1. “Mrs. Kirke … had that instant seen her husband [Dr. Winlow Kirke] shot before her eyes; and on her crying ‘Kill me too!’ they answered, ‘No, we have killed you in killing him.’ They spared her little boy” (Anthology 906).
I know that this is not the main point of the reading, but I couldn’t help but react strongly to the individual representations provided in this account of the Indian rebels’ attack on an English family. First off, the rebels declared that in killing Mrs. Kirke’s husband, they killed her, as well. How terrible for a women’s very survival to be so dependent upon her husband! Could she truly not survive without a man in the 19th century society of imperial Britain? Secondly, why is Mrs. Kirke asking to die?! She has a son who’s standing right next to her. Is her financial, emotional, or social despair at losing her husband so great that it eclipses her maternal instincts?
As an outside party living in the 21st century who didn’t have to witness the death of loved ones, I, of course, can afford to be judgmental, but I really did have issues with this passage.
2. John Nicholson, quoted in John Kaye, History of the Sepoy War in India: “It is necessary to all Eastern lands to establish a fear and awe of the Government…” (Anthology 909).
Nicholson ends his account with this line, using it as one justification for showing no mercy to the Indian rebels who murdered the women and children at Delhi. By painfully punishing the rebels, Nicholson hopes to achieve obedience and submission through fear. To maintain power through fear or love is often a question which those in power must consider. In Tim Burton’s Alice, the Red Queen ponders this very issue, and after she discovers that those in her court have been deceiving her, she tells her henchman, “You’re right Stayne. It is far better to be feared than loved.” Because the Red Queen is the “bad guy” in the film, Burton suggests that using fear is not the correct method. However, returning to the English and Indian rebels, Nicholosn is also promoting the use of ruling through fear due to the atrocities that the rebels committed. Does this make it an acceptable exception?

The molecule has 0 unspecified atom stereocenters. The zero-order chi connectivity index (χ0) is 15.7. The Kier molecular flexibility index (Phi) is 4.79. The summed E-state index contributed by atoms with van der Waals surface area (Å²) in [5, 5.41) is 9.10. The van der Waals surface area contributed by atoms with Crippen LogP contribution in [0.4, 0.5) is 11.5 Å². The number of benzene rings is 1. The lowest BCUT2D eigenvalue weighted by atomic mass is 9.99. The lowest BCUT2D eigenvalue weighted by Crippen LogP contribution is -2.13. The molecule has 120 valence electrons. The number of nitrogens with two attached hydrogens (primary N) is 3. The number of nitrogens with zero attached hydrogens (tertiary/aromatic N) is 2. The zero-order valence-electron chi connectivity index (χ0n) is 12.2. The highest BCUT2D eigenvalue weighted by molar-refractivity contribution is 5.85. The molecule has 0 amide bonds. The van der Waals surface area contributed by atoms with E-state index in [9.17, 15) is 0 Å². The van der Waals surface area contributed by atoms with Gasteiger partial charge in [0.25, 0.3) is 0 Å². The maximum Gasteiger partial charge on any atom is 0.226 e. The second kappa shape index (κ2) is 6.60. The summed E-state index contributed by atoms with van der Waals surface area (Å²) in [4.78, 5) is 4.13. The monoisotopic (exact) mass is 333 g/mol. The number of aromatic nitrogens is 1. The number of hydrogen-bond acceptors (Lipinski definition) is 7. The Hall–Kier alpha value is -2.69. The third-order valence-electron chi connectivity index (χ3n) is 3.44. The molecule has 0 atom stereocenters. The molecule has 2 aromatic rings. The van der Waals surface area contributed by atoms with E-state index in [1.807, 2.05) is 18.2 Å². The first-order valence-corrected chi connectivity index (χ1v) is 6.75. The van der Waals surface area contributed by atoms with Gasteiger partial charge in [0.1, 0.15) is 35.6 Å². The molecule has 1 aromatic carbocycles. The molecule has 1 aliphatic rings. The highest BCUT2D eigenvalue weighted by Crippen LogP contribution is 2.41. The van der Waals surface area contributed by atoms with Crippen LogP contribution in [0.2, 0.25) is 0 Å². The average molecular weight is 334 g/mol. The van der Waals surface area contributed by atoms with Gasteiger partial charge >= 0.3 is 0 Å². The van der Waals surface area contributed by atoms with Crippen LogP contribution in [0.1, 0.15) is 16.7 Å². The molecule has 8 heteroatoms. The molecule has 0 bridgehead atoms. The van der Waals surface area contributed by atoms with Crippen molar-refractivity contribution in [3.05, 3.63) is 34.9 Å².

3. Sita Ram, From Sepoy to Subedar: “The prisoners were to be shot at four o’clock in the afternoon and I must be my son’s executioner!” (Anthology 910).
This horrific account of Sita Ram, an Indian solider in the British army, who had to beg not to kill his own mutinous son, reminded me of the Civil War in America. Family members fought against one another to prove their loyalty to either the Union or the Confederacy. It seems almost worse for Ram. Here he is, in his own country of India, and he’s forced to prove his loyalty to the imperialistic English Government by not just killing his own people but potentially his son, as well.
4. Thomas Babington Macaulay, Life and Letters: “But [it] is painful to be so revengeful as I feel myself … [S]hall we not hold human life generally cheaper than we have done? Having brought ourselves to exult in the misery of the guilty, shall we not feel less sympathy for the sufferings of the innocent?” (Anthology 911).
I really liked Thomas Macaulay’s account because he seemed very sincere and pensive with his thoughts. While he acknowledged his own desire for retribution against the Indian rebels, he also considered the moral ramifications on the English people. He poses a difficult question. Honestly, if hundreds of American women and children were murdered, I would possibly want revenge, too.
Also, this account reminded me a little bit of Carroll’s discussion on vivisection. Yes, one can argue that there are justifications for experimenting on animals, but what about the moral souls of those doing the experiments?